Russell Crowe

Russell Crowe’s Latest 10 Movies vs. Greatest 10 Movies

russell-crowe
Latest vs. Greatest looks at directors, actors, actresses, screenwriters and composers to assess the state of their career as it stands.  We’ll look back at the latest 10 movies the artist has done, rate them and then average them out to see where they stand today.  We’ll also rank their 10 greatest movies and give them the same treatment to compare what they have been doing to their very best work.  (A quick side-note: if an artist is/has been a regular on a TV show we’ll also grade the seasons individually; artists need 10 projects to qualify).

Russell Crowe, Noah

Roughly ten years ago, if you wanted a prestige actor to anchor your film, you really could do no better than Russell Crowe.  Ten years later, Crowe seems to have lost all passion for acting, mostly sleepwalking woodenly through a series of mediocre films.  It’s not something that you can put your finger on and trace as easily as Johnny Depp’s descent into addictive twitchiness, but the decline is just as steep.  Crowe just seems to have lost the passion to act.  I saw a little of that fire back in Noah and it made me think that possibly the right project could turn things around, but then I watched Winter’s Tale last night and so I’m really trying hard not to let that color my entire article.

LA Confidential, Russell CroweThe film that broke Russell Crowe out, though he’d been appearing in films for several years like Virtuosity and The Quick and the Dead is still the best film he’s ever been in: 1997’s LA Confidential.  Crowe’s Bud White was the film’s shifting moral center and rarely have I ever seen so much rage behind the eyes of a character as when White loses his temper.  It was an outstanding performance in an ensemble as good as any ever assembled, and if the whole film hadn’t been eclipsed by the Titanic phenomenon, he would have received an Oscar nomination.Russell Crowe, The InsiderCrowe does have three Oscar nominations and one win.  He should have two wins and not a statue for the film he actually did win for (Gladiator).  Nevertheless it still was an amazing run beginning with 1999’s The Insider directed by Michael Mann.  Crowe transformed himself into a dumpy tobacco whistleblower, working with CBS’ 60 Minutes to try to blow the lid off of Big Tobacco.  I still think this is Crowe’s best performance.  He was absolutely riveting and went toe-to-toe with Al Pacino in one of the last great performances of his career (I’m assuming we’re not going to get another).Maximus, Gladiator, Russell Crowe2000, of course, was the year Russell Crowe became a household name if he wasn’t already by playing general-turned slave-turned gladiator, Maximus Decimus Meridius.  I love Gladiator, but I love it with a caveat, because it really is a deft melding of Ben-Hur and Spartacus (with a few other bits thrown in).  There’s no denying Crowe’s onscreen charisma and his dedication to the physicality of the role.  It’s not the role that should have won him an Oscar, but almost no one wins Oscars for the roles they should win them for.  It’s part of the mad logic of the Academy that makes me so bonkers during awards season.  Maximus remains Crowe’s most iconic role and, nearly fifteen years later, the film is as popular as ever.A Beautiful Mind, Russell CroweCrowe’s nomination trifecta was completed with 2001’s A Beautiful Mind; Ron Howard’s highly-fictionalized, but still brilliant biopic of mentally ill mathematician John Nash.  Crowe played the chameleon again, transforming his every tic and movement.  It was an astounding performance.  Unfortunately, Denzel Washington was “due”, so it went unrecognized, even as the film swept the other major awards.Master and Commander, Russell CroweCrowe hasn’t received an Oscar nomination since (his off-screen behavior probably hasn’t helped him, though he seems to have begun to mellow).  2003’s Master and Commander was a technically brilliant film that I thought was missing heart and I attribute some of that to Crowe.  I feel he’s miscast in the part, but I know a number of people who would heartily debate that point and fair enough.Cinderella Man, Russell Crowe2005 saw Crowe re-team with Ron Howard for another very, very good movie in Cinderella Man.  Crowe, again, showed himself capable of physical transformation, turning himself into boxer James Braddock.  Of all the boxing movies I’ve seen (and sometimes it seems like Hollywood thinks it’s the only sport that exists even though in real life it’s almost extinct), the ring action in Cinderella Man is the best.  It’s extremely difficult to put the camera in the ring and not make it feel intrusive, but Howard pulled off a feat.  Out of the ring, the story got a little hokey, but overall it’s a very good movie.3:10 to Yuma, Russell CroweThe truly amazing film that I feel Crowe did was 2007’s 3:10 to Yuma remake.  Playing the villain in outlaw Ben Wade, I thought Crowe was outstanding and that he and Christian Bale made an extremely powerful onscreen pairing.  The Western is a genre that’s not quite dead, but rarely utilized.  3:10 stands only behind Unforgiven, in my opinion, in the ranks of the modern entries.Robin Hood, Russell CroweCrowe works well with both Ron Howard and Ridley Scott, but while those pairings both produced Oscar-winning Best Pictures in the past, they’ve given us the abominable A Good Year with Howard and several disappointments (Body of Lies, American Gangster, Robin Hood) with Scott.  Crowe is often miscast in projects because, I think, he feels comfortable with certain directors and would rather work with them in what they’re doing than stretch himself as he did when he was younger.Russell Crowe, State of PlayAn overlooked gem of a film that Crowe did play very well in a supporting role is the political thriller State of Play.  It came out in 2010 and was lost in the Robin Hood hype and I’d definitely recommend it as a rental.Les Miserables, Russell Crowe2012 saw Crowe singing (he does have a rock band…seriously) the part of Inspector Javert in the adaptation of the musical Les Miserables.  Let’s just get this out-of-the-way: I hate Les Mis.  I think it’s a miserable slog of a musical with two good songs and unbearable repetition.  That being said, I acknowledge that the 2012 film adaptation did about a good a job of capturing it as possible and Anne Hathaway’s five minutes of singing that year were the best five minutes on film in 2012.  Crowe appeared miscast, though, and unable to hold his own against actors with really strong voices like Hathaway and Hugh Jackman.Russell Crowe, Jor-El, Man of SteelI know I’m in the minority in liking Man of Steel, and that’s fine.  I flipped on the film; hating it the first time I saw it and then really changing my mind on a second viewing.  Both times, I thought the strongest piece was the opening on Krypton and that Crowe was a fantastic Jor-El.  It’s much more believable that his Jor-El is the father of Superman that the disembodied head of Marlon Brando.  Crowe mentioned he so enjoyed the role he’d consider doing a Krypton prequel to the film.  I’d love to see it, though I doubt it figures into DC’s nascent universe-building plans.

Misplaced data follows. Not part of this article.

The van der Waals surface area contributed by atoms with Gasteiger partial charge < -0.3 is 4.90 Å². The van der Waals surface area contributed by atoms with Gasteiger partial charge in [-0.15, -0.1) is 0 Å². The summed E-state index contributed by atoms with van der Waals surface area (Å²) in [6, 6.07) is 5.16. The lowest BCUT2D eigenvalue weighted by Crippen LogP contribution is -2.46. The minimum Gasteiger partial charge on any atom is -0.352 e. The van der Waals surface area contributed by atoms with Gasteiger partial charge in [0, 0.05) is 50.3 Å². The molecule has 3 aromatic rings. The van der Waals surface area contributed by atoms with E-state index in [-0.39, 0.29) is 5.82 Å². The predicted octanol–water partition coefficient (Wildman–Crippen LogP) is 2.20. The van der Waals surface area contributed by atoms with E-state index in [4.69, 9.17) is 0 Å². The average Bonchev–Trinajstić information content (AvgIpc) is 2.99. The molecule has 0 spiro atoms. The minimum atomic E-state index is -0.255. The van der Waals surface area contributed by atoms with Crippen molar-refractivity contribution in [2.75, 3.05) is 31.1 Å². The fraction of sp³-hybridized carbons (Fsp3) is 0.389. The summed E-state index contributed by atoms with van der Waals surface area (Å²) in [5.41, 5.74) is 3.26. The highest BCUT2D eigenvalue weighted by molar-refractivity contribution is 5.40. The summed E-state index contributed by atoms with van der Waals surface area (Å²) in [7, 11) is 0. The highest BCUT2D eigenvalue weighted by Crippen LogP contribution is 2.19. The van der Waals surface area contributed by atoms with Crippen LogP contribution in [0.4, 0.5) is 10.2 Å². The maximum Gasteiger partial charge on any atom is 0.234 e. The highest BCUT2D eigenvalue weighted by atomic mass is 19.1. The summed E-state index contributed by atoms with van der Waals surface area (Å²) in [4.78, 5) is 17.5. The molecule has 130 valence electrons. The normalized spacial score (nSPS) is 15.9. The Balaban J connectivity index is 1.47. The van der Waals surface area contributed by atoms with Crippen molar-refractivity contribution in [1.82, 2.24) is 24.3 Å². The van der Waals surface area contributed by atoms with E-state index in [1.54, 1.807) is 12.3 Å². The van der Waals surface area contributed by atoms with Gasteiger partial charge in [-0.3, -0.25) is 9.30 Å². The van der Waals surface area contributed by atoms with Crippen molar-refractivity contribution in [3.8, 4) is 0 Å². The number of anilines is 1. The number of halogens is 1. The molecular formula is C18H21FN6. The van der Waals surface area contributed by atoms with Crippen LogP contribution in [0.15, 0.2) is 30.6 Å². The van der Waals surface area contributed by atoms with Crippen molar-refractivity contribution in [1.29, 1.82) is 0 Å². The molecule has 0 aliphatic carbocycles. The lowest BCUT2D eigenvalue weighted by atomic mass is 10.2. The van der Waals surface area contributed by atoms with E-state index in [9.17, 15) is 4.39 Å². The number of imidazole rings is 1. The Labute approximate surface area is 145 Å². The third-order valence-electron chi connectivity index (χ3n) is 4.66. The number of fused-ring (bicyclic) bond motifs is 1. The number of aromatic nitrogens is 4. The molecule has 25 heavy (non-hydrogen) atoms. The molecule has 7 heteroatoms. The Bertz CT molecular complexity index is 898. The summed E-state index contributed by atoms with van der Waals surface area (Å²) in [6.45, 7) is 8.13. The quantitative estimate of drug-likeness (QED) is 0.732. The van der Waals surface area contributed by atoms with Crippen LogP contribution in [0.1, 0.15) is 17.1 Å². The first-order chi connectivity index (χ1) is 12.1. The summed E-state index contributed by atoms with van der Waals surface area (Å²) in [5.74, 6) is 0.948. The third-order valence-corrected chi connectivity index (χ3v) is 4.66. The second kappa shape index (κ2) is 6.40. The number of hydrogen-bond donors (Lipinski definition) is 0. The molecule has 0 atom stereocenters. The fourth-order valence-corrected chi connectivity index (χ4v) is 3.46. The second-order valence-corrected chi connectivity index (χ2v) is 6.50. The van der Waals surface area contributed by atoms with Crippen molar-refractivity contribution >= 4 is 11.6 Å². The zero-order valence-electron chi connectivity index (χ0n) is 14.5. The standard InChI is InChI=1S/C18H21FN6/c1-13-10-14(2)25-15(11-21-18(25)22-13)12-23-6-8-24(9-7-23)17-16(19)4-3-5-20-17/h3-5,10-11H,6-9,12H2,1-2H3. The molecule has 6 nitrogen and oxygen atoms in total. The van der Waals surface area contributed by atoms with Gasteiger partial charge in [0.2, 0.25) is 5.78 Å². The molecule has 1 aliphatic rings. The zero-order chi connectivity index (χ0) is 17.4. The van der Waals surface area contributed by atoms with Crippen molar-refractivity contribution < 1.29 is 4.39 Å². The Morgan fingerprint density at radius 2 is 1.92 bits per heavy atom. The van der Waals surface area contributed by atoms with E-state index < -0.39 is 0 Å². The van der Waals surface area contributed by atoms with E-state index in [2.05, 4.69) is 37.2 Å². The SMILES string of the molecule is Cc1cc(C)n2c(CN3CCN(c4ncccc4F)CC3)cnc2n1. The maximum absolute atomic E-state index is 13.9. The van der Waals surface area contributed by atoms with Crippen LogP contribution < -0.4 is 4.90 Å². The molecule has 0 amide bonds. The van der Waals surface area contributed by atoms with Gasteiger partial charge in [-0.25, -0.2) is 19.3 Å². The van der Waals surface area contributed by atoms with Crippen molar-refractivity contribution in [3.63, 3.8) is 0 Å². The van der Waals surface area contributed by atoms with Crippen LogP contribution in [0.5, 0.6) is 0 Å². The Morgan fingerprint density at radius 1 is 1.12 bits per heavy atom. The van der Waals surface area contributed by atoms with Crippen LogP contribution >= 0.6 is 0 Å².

That brings us to date and if you’d like to read my full opinion of Noah or Winter’s Tale (Crowe’s two films this year), you can click on the links in the first paragraph.Russell Crowe, Winter's Tale

Let’s look at Crowe’s 10 latest films:
CROWE’S LATEST TEN:
1. Noah (2014) ……………………………………………7.00
2. Winter’s Tale (2014)……………………………..2.00
3. Man of Steel ( 2013)………………………………8.00
4. Broken City (2013)…………………………………5.50
5. Les Miserables (2012) …………………………..8.00
6. The Man With the Iron Fists (2012) …..2.25
7. The Next Three Days (2010) ……………….6.25
8. Robin Hood (2010) …………………………………6.50
9. State of Play (2009)………………………………..8.75
10. Tenderness (2009)……………………………….5.00
CROWE’S CURRENT AVERAGE: 5.925

Truly awful films like Iron Fists and Winter, mixed with a lot of average films, have dropped his average below the 6.0 marker.  With nothing truly fantastic to bring the numbers up, his average really reflects what he is at this moment: a slightly below-average leading man.  That’s a shame, because he’s capable of so much more as you can see in his career score.Gladiator, Russell Crowe

CROWE’S GREATEST TEN
1. LA Confidential (1997)…………………..10.00
2. A Beautiful Mind (2001) ………………..10.00
3. The Insider (1999)………………………….. 10.00
4. 3:10 to Yuma (2006)………………………..10.00
5. Gladiator (2000)………………………………..9.00
6. Cinderella Man (2005) …………………….9.00
7. Master and Commander (2003)……..8.75
8. State of Play (2009)…………………………..8.75
9. Man of Steel (2013)…………………………..8.00
10. Les Miserables (2012)……………………8.00
CROWE’S GREATEST AVERAGE: 9.150

Four tens in a seven-year period show the height of Crowe’s acting career to-date, but 1-10 he has an impressive resume of career hits for someone who’s been acting now a little over twenty years.

Later this year, Crowe will star with Olga Kurylenko in The Water Diviners: a drama a bout a man traveling to Turkey to find his missing sons after the Battle of Gallipoli.  Next year, he has Fathers & Daughters in which a Pulitzer-winning writer grapples with being a widower and father after a mental breakdown, while, 27 years later, his grown daughter struggles to forge connections of her own.  Those sound like some meaty roles that might give Crowe a chance to return to the dynamic form that made him, at one time, Hollywood’s #1 leading man.russell+crowe1